Borough Park Reels at News of Boy's Death

Thursday, July 14, 2011

A Hasidic man pushes a stroller near the residence of Leibby Kletzky, a murdered eight-year-old boy who went missing from the Hasidic neighborhood of Borough Park, Brooklyn. Many members of the ultra-Orthodox community in Borough Park, Brooklyn, choose not to vaccinate their children. (Photo by Ramin Talaie/Getty Images/Getty)

Thousands of people crammed into a Borough Park, Brooklyn, synagogue and the adjacent blocks Wednesday night to mourn the death of 8-year-old Leiby Kletzky, who was found murdered and dismembered early Wednesday morning.

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Leiby had asked his parents to let him walk home alone from day camp on Monday. They said they would meet him half-way, about seven blocks from his camp. But Leiby missed a turn and was abducted, setting off the frantic manhunt that consumed not only Borough Park’s ultra-Orthodox community but several others in the region.

The tight-knit community is in shock.

“I woke up to the news,” said 25-year-old Barry Fink, who was one of hundreds of volunteers who spent many of the prior 36 hours trying to find the boy. “I was devastated. I have a kid myself, and to imagine someone killing and cutting up a kid, it’s – I don’t want to think about it. And when I hear the details on the news I just cry.”

Police have arrested 35-year-old Levy Aron, who faces murder charges. They say he confessed to taking and killing the boy. Aron remains in police custody.

NYPD Commissioner Ray Kelly characterized Aron as Orthodox. Many people in the community said they could picture a lost young boy asking for help from someone who looks similar to other adult men in the neighborhood. Parents and grandparents in this very family-oriented neighborhood said the boy’s loss hit them especially hard.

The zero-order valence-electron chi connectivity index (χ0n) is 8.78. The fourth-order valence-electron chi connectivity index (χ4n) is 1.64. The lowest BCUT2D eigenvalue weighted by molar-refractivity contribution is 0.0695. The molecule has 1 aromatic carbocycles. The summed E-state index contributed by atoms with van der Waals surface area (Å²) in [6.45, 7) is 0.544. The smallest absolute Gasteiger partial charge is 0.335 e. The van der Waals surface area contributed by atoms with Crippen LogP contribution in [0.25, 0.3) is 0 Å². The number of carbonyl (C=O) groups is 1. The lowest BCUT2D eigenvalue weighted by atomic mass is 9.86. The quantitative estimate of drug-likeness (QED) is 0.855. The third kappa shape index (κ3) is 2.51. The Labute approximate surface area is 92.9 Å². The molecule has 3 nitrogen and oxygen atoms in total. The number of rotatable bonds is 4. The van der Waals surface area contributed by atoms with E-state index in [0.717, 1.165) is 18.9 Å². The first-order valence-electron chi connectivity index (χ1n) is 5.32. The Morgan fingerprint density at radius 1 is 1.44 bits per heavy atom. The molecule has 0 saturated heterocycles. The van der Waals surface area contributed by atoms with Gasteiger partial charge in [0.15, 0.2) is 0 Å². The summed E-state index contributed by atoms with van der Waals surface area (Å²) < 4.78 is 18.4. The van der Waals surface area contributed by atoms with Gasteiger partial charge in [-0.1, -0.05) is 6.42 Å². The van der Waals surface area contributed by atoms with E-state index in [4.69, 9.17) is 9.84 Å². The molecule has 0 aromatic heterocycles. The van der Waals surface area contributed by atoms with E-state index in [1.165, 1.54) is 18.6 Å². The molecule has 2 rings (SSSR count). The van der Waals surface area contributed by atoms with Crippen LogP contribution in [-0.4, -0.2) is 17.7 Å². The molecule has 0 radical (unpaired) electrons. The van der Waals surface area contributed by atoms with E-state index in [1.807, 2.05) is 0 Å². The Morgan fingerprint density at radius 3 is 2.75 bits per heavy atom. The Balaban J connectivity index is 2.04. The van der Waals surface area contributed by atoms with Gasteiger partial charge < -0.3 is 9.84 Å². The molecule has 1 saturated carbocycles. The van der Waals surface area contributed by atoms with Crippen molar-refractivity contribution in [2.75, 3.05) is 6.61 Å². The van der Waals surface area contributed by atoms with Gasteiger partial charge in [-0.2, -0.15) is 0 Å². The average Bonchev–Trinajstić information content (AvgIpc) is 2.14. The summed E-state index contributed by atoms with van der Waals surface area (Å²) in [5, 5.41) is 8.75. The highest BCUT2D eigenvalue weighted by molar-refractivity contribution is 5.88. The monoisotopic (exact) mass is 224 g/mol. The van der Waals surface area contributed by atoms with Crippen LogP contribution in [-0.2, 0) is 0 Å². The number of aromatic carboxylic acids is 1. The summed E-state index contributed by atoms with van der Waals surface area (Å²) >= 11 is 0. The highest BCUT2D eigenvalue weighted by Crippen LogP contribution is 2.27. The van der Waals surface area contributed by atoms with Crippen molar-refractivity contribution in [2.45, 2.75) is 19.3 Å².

“I would not think this story in our community to happen,” said Adina Naamah, who has a grandson the same age as the murdered boy. “We have to be scared to leave for a second the children – to send to the store, to buy something, just a grocery, a few steps away. It’s very, very scary.”

The police say the suspect has no record as a pedophile. So far, there’s no evidence that Aron molested the boy, but it could take a week or more to get toxicology reports.

The ultra-Orthodox community has grappled with sexual abuse scandals in recent years, much like the Catholic church, so people in Borough Park are primed to think it played a role here. Senior rabbis in the community wield a great amount of power. They have been reluctant to speak about sexual abuse – and have denounced those who do.

But several people said they hope the Kletzky murder will get the community to consider the crime in a way it never has, and take more steps to prevent and prosecute it – whether or not it turns out to be related to sexual abuse.

“It’s really started to change,” said Assemblyman Dov Hikind. “I’m not going to tell you huge, but around the edges. This tragedy will take us a long way, there’s no question about it, because people realize: we got to protect our kids.”

In this deeply religious community – where nearly everyone dresses traditionally, prays daily and upholds dietary and other Biblical laws – people say they can’t help but focus on all the unanswered prayers.